Posted on November 3, 2020.
This story first appeared in Driving.ca
“Fashion” “designer” Phillipp Plein lost a legal battle against Ferrari last month, after the brand took issue with the way Plein allegedly used the Italian marque’s logo, branding, and cars to promote his own products.
The battle dates back to 2017, when Plein held a fashion show in Milan that featured Lamborghini, McLaren, and Ferrari vehicles.
Ferrari saw the vehicles were being used to promote Plein’s “billionaire” lifestyle, and launched a lawsuit, since it never agreed to its name being used to those ends.
Then Ferrari went after Plein’s social media, which also featured the designer’s own Ferrari being used as a backdrop for his products. One of his shoe designs even intentionally mimicked the colour of the Ferrari 812.
According to Ferrari, the posts “tarnish the reputation” of the brand, and were “unlawfully appropriating the goodwill” afforded to customers. It isn’t just tacky clothes that set Ferrari off, either; contrary to what Plein might think, the brand says he lives “a lifestyle totally inconsistent with [Ferrari’s] brand perception, in connection with performers making sexual innuendos and using Ferrari’s cars as props in a manner which is per se distasteful.”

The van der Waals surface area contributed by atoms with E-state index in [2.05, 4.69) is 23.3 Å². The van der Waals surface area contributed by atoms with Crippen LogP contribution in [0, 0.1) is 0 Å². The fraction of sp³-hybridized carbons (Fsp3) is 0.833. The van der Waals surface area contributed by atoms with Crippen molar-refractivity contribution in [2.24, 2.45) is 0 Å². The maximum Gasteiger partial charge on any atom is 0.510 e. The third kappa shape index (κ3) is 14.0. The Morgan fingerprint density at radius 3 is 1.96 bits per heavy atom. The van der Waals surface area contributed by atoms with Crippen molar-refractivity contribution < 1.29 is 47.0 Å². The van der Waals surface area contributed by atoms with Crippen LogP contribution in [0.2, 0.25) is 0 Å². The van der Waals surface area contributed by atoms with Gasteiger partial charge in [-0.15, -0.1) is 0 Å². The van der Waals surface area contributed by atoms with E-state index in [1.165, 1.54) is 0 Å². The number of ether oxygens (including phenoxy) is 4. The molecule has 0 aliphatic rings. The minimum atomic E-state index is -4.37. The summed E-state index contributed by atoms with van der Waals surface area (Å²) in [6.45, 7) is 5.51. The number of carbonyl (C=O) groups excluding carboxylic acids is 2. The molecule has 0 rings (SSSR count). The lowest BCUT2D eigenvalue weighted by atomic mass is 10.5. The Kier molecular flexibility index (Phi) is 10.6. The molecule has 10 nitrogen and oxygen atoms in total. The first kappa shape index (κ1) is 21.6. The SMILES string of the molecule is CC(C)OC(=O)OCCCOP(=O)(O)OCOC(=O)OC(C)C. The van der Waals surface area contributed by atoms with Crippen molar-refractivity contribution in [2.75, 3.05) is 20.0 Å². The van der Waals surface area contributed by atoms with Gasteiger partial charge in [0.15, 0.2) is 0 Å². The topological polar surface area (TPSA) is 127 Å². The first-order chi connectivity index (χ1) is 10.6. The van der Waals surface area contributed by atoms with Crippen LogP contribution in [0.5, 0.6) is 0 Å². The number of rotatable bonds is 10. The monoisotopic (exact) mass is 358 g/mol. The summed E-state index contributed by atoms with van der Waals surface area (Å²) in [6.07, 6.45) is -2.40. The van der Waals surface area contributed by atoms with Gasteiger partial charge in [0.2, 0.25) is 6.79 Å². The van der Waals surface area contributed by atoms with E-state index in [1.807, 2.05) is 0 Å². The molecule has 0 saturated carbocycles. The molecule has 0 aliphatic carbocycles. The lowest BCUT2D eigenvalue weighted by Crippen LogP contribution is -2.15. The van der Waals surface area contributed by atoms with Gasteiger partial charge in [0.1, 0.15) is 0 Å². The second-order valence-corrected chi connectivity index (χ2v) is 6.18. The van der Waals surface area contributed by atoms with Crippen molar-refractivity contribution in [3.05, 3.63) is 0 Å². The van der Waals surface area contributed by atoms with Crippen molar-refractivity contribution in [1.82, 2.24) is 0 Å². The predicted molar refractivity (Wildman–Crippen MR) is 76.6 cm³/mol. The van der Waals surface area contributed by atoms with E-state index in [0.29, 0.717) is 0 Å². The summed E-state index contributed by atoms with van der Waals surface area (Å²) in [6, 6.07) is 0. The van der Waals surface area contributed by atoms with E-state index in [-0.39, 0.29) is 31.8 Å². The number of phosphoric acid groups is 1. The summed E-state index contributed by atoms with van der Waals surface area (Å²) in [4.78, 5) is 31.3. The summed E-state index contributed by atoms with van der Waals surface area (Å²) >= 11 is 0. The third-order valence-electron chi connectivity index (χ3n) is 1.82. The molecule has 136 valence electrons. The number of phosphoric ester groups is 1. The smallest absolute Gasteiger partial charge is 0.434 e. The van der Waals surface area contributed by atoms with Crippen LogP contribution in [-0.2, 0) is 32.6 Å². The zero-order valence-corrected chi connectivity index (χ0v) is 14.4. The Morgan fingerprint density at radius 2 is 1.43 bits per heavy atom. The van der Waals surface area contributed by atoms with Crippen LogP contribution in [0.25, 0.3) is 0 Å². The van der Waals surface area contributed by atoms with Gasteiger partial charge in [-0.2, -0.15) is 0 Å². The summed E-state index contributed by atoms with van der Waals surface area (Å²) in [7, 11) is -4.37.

Plein was ordered to pay Ferrari 300,000 Euro (about US$352,000) in compensation, as well as 25,000 Euro for Ferrari’s legal fees. Any social media post that featured a Ferrari would also have to be removed, lest he face an additional 10,000-Euro penalty for each picture posted.
Plein made a post on Instagram proclaiming the battle isn’t yet over, saying he and his lawyer will appeal the decision in spring 2021. He even flaunted the ruling by posting yet another picture of himself with the green Ferrari.